How you can reduce negative experiences for employees from ethnic minority backgrounds

21 December 2018

Most professionals will, at some stage in their career, encounter a negative experience in the workplace. It could be a clash with a colleague; it might be a broken promise about a promotion.  However, for a large portion of ethnic minority employees, these experiences have become a fact of working life.

No matter how unintentional, bias is still prevalent in hiring and promoting decisions with managers making choices on account of the background, race or culture of their employees.

In a recent study from the Guardian, half of black, Asian and minority ethnic respondents in the poll said they believed people sometimes did not realise they were treating them differently because of their ethnicity. The report revealed that 43% of those from a minority ethnic background had been overlooked for a work promotion in a way that felt unfair in the last five years – more than twice the proportion of white people (18%) who reported the same experience.

For employers, the findings from this study should serve as a wake-up call: if diversity really does take priority in executing the company strategy and is not just a buzzword, it must translate into the core of the organisation’s daily practice. But what can employers do to remove prejudice from the workplace?


Create a safe space for staff to ask difficult questions

Ethnic diversity should not be treated as the elephant in the room, it should be celebrated as an advantage to the business. If a member of staff feels the efforts of senior leaders to improve inclusion are falling flat and negative experiences are commonplace, they should feel comfortable sharing their thoughts on the issue without it becoming awkward or heated.

Of course, this is only possible if employers have worked to create an open culture that promotes discussions of this nature and allows for challenge from all employees. Rather than diversity being an afterthought of a strategy meeting, leaders should encourage regular dialogue and debate to tackle the issue head on; they should seek to create a space in which workers don’t feel their job security is at threat by calling out inappropriate or offensive behaviour.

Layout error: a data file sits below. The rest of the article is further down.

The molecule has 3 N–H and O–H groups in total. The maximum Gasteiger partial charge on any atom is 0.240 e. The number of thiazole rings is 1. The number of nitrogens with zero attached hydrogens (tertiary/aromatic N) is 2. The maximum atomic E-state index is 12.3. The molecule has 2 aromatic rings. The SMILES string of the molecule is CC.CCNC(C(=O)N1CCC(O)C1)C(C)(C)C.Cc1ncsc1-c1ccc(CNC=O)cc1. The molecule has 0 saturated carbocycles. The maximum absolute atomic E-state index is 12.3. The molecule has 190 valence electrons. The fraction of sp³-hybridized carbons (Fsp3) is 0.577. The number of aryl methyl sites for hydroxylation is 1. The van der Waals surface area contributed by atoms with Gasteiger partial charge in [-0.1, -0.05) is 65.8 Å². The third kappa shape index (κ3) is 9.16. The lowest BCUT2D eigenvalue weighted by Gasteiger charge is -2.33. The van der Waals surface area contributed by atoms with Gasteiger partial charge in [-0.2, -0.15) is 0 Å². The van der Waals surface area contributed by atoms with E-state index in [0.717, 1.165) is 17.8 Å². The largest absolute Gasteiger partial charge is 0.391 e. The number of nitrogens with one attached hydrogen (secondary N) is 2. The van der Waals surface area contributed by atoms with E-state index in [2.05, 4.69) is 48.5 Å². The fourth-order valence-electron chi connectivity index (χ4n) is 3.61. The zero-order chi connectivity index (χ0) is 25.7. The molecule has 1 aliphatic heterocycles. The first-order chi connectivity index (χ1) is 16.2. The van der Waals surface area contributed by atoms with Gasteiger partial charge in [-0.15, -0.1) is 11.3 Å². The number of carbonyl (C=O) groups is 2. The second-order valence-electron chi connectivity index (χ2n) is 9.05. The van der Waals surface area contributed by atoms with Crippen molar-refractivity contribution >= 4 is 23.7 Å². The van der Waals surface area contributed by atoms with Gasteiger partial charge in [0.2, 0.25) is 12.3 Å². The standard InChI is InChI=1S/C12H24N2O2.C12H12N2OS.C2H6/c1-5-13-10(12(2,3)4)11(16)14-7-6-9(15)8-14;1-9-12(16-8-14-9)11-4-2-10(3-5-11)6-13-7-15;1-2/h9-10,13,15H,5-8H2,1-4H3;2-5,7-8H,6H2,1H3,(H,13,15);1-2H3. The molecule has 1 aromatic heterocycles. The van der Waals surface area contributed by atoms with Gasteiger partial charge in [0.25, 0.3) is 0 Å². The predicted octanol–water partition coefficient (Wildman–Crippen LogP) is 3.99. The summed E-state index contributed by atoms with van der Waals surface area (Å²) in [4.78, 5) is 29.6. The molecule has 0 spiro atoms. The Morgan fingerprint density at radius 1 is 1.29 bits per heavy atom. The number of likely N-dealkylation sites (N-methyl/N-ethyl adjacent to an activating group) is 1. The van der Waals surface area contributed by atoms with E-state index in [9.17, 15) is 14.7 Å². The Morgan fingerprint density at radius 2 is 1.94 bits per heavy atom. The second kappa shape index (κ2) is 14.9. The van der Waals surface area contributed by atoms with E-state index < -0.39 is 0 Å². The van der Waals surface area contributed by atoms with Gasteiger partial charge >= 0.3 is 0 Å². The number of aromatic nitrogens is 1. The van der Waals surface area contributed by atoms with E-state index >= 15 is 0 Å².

Introduce two-way mentoring programmes

While ongoing diversity training is a given, the last thing you want is for staff to be constantly clicking ‘next’ on a course without absorbing or retaining the content. In order to truly promote behavioural change in the business, employers can bridge the cultural divide by introducing reverse mentoring, reciprocal mentoring and mutual mentoring programmes.

To begin with, your priority might be to pair managers with workers from minority ethnic backgrounds to instil useful insight unto the perspective of people who have been faced with such negative experiences. In reverse mentoring programmes, leaders can better empathise with their staff and understand the true issues that plague the company culture rather than those perceived on the surface. By the end of a programme, most workforces are better for the efforts that have been made to gain an understanding rather than make decisions based on assumptions.

Kill the culture of silence through meaningful training

For many employees, talking about race at work is uncomfortable: some seek to tiptoe around the issue, some speak their mind to try to overcome any awkwardness and others simply dodge the discussion altogether for fear of saying the wrong thing. But this only exacerbates the situation and encourages a culture of silence around such issues.

 If you haven’t spent your professional career putting up with prejudice of some form, empathising with those who have is a challenge that many are unprepared to tackle. Fortunately, there are steps employers can take to make ethnicity and race key topics for discussion in the workplace without causing friction or upset, and it starts by making the effort to engage staff in conversations about their own experiences and highlighting those that are problematic and damaging to morale.

It’s questions such as “No, where are you really from?” when an employee of an ethnic minority background states their British nationality that many don’t realise are offensive by nature. Delivering meaningful training on micro-aggressions and taking affirmative action at each individual incident is critical in setting a precedent and proving to staff the importance of making everyone feel welcome at work.


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